Cosmology and our View of the World
Reflections on Bernt Capra's Movie "MindWalk"
by: Zeb Wright
Mindwalk is one of my favorite films (I own it). It identifies what I have been arguing about, a crisis in perception. Every time I watch it I find something that I haven't seen before. This time I noticed that the personal relationships of the characters portrayed an interdependency throughout the film. I was told when I first saw this film that Jack the politician is based on Al Gore, while the other two may or may not be based from real figures. More important is the role that each character plays; the politician, the poet, the scientist. All three have a different perspective, yet they are trying to describe the same thing. It reminds me of the trial of Socrates where he recalls in his defense the knowledge of the politicians, the poets, and the craftsmen (scientists):
"each of them, because of his success at his craft, thought himself very wise in other most important pursuits, and this error of theirs overshadowed the wisdom they had".
It seems that wisdom is a two-sided coin, one side knowledge, the other side ignorance. In the film, the two sides are revealed as the wisdom and ignorance of each character plays out. What ensues is the closest thing to the truth that they can muster, but still it is evident that their ignorance is equal to their knowledge. Each one struggles throughout the film to break through their own perspective and see things in a new perspective. What we are left to believe is that the Mindwalk experience that they shared is a turning point, personally for themselves but also for what they represent.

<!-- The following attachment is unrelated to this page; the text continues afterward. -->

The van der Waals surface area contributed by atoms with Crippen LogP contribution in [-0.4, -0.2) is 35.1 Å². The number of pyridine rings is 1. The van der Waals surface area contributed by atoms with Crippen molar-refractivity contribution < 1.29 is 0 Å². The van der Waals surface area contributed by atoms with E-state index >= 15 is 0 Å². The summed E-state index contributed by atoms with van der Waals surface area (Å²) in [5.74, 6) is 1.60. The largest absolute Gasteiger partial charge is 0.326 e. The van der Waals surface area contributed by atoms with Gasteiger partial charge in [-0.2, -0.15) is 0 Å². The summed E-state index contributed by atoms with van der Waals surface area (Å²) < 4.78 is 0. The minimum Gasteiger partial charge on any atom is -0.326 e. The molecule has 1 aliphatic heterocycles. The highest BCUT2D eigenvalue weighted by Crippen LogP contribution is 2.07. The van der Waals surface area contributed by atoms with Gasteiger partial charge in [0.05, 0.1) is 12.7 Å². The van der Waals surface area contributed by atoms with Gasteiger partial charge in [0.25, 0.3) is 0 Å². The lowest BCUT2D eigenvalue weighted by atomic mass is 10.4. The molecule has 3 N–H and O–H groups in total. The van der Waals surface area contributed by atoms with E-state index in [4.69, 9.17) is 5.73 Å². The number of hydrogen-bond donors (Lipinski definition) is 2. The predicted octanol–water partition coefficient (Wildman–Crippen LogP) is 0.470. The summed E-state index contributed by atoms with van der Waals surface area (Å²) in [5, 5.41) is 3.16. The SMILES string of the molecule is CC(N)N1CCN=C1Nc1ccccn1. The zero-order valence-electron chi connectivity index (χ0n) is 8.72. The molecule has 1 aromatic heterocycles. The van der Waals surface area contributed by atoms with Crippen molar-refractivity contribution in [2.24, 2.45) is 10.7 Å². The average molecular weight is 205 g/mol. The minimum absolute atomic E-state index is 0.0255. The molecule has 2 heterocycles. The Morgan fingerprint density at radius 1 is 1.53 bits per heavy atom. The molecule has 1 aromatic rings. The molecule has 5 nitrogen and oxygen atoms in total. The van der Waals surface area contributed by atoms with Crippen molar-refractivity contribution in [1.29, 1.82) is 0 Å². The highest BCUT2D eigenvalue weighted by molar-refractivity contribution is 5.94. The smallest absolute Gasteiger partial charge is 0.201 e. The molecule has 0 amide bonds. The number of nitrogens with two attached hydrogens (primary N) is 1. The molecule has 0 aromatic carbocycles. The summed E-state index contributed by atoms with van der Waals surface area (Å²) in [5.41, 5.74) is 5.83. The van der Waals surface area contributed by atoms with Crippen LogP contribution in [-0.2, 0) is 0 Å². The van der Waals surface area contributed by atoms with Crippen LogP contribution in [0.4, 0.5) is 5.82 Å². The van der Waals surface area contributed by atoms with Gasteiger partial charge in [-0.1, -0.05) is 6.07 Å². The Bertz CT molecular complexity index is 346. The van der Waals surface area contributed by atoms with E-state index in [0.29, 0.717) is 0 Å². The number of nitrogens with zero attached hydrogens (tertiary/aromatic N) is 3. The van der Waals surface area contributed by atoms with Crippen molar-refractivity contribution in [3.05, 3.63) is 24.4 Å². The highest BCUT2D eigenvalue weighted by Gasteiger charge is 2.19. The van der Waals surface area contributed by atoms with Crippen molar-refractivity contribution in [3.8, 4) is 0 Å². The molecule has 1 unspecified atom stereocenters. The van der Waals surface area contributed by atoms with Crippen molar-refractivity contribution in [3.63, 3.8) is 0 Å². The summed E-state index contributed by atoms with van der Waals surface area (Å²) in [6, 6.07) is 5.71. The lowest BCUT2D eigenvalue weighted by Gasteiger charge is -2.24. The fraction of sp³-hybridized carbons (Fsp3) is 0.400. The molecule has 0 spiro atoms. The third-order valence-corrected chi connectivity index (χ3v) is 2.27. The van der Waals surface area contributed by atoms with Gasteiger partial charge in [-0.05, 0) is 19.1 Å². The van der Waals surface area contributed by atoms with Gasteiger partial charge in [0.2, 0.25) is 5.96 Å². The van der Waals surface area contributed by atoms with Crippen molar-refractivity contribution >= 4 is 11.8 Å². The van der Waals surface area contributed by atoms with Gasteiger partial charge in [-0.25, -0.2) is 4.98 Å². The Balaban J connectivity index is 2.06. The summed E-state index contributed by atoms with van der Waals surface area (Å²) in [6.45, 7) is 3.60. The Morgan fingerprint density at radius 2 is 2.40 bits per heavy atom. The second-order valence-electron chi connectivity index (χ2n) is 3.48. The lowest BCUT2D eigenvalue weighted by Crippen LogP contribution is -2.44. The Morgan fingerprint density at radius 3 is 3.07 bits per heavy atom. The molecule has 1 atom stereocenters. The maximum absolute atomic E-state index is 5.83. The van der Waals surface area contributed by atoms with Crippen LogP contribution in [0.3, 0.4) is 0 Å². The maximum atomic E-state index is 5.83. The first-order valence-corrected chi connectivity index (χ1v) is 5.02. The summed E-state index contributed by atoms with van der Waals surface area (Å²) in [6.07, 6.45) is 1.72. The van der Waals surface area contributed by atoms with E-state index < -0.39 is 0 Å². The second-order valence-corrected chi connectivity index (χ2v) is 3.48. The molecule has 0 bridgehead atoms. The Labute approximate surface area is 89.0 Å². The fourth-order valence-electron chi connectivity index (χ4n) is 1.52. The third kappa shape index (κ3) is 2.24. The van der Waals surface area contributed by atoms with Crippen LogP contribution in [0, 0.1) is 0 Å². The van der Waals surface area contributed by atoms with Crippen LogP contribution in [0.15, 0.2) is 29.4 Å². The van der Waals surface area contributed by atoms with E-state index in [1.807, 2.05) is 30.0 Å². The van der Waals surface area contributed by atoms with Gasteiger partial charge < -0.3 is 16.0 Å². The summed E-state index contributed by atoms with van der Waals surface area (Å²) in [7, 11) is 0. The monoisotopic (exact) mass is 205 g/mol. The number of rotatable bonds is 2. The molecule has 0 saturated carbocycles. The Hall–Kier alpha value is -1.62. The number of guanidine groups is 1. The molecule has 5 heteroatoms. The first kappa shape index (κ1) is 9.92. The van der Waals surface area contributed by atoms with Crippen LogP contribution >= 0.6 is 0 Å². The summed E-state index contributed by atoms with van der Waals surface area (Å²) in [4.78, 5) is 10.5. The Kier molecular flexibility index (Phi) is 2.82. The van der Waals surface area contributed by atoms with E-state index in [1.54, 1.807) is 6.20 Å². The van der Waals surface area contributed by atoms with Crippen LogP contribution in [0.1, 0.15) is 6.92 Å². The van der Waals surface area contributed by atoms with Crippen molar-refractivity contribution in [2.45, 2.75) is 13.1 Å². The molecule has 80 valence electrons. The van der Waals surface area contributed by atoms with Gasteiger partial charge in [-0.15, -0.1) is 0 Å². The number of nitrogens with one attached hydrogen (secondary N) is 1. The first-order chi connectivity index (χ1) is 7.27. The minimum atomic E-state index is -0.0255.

One other thing that I would mention is that the film is heavily laden with science. Every anology that Sonya speaks of is based on real science. I always found that this made the film worth watching. Bernt Capra made the film but it was inspired by Fritjof Capra's "The Turning Point". So I thought that he did the film a great justice by contributing to the screenplay. I have not read "The Turning Point" but I did try to read "The Tao of Physics" a couple of years ago. I say try because just because I read the words does not mean that I understood what Fritjof was trying to say. However, what I did take from it was that Fritjof was trying to emerge perspectives. Science says something very concrete about force, mass, etc., but like we have come to understand in our group discussions, they are only models. We like to believe that these models are unfallible but that is not true. Our models are subjectively based on perspectives and history has revealed that our perspectives are often not integral with the universe. This is the point that I like to make; that everything comes from our perception of the cosmic story. The perceptions, the models, and even the turning points are inspired by the story. Anthropic reasoning, f=ma, even our religious models of God, are all models inspired by the story. I don't believe that this sentiment weakens the validity or integrity of any of our models. I believe that it only recognizes what the Capras and even Socrates were trying to reveal. That being that these models are the only way for us to know anything and therefore the symbolic nature of these models makes them just as, if not more, important. Wisdom is in the eye of the beholder, you could say.